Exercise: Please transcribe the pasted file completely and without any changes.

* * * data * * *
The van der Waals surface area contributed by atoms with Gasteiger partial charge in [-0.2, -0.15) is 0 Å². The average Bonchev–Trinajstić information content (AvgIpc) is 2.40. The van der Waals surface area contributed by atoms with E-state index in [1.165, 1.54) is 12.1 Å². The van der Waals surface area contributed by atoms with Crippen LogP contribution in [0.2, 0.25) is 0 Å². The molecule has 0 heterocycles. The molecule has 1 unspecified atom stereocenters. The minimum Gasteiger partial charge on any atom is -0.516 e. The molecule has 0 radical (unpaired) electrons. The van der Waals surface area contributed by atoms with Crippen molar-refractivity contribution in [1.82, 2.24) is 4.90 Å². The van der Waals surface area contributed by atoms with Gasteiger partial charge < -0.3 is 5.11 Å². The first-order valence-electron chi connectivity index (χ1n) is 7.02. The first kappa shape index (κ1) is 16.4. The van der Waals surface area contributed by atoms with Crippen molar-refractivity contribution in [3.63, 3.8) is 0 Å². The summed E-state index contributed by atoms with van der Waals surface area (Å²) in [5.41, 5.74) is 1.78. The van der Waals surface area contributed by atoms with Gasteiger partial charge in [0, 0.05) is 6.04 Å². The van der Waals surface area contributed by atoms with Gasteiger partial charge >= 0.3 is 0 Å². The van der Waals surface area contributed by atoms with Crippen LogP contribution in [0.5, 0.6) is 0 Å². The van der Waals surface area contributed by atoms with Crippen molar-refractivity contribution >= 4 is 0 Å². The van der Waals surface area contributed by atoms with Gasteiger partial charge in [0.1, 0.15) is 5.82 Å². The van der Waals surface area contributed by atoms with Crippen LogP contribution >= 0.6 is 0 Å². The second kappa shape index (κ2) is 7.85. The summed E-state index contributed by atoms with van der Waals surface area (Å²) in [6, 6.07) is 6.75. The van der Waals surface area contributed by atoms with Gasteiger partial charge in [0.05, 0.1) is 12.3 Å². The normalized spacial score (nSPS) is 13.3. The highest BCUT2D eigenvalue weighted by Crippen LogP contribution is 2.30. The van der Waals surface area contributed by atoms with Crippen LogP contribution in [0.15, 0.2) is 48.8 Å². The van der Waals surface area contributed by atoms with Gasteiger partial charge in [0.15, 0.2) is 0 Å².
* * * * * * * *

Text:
The van der Waals surface area contributed by atoms with Gasteiger partial charge in [-0.2, -0.15) is 0 Å². The average Bonchev–Trinajstić information content (AvgIpc) is 2.40. The van der Waals surface area contributed by atoms with E-state index in [1.165, 1.54) is 12.1 Å². The van der Waals surface area contributed by atoms with Crippen LogP contribution in [0.2, 0.25) is 0 Å². The molecule has 0 heterocycles. The molecule has 1 unspecified atom stereocenters. The minimum Gasteiger partial charge on any atom is -0.516 e. The molecule has 0 radical (unpaired) electrons. The van der Waals surface area contributed by atoms with Crippen molar-refractivity contribution in [1.82, 2.24) is 4.90 Å². The van der Waals surface area contributed by atoms with Gasteiger partial charge < -0.3 is 5.11 Å². The first-order valence-electron chi connectivity index (χ1n) is 7.02. The first kappa shape index (κ1) is 16.4. The van der Waals surface area contributed by atoms with Crippen molar-refractivity contribution in [3.63, 3.8) is 0 Å². The summed E-state index contributed by atoms with van der Waals surface area (Å²) in [5.41, 5.74) is 1.78. The van der Waals surface area contributed by atoms with Gasteiger partial charge in [0, 0.05) is 6.04 Å². The van der Waals surface area contributed by atoms with Gasteiger partial charge >= 0.3 is 0 Å². The van der Waals surface area contributed by atoms with Crippen LogP contribution in [0.5, 0.6) is 0 Å². The van der Waals surface area contributed by atoms with Crippen molar-refractivity contribution >= 4 is 0 Å². The van der Waals surface area contributed by atoms with Gasteiger partial charge in [0.1, 0.15) is 5.82 Å². The van der Waals surface area contributed by atoms with Crippen LogP contribution >= 0.6 is 0 Å². The second kappa shape index (κ2) is 7.85. The summed E-state index contributed by atoms with van der Waals surface area (Å²) in [6, 6.07) is 6.75. The van der Waals surface area contributed by atoms with Gasteiger partial charge in [0.05, 0.1) is 12.3 Å². The normalized spacial score (nSPS) is 13.3. The highest BCUT2D eigenvalue weighted by Crippen LogP contribution is 2.30. The van der Waals surface area contributed by atoms with Crippen LogP contribution in [0.15, 0.2) is 48.8 Å². The van der Waals surface area contributed by atoms with Gasteiger partial charge in [0.15, 0.2) is 0 Å².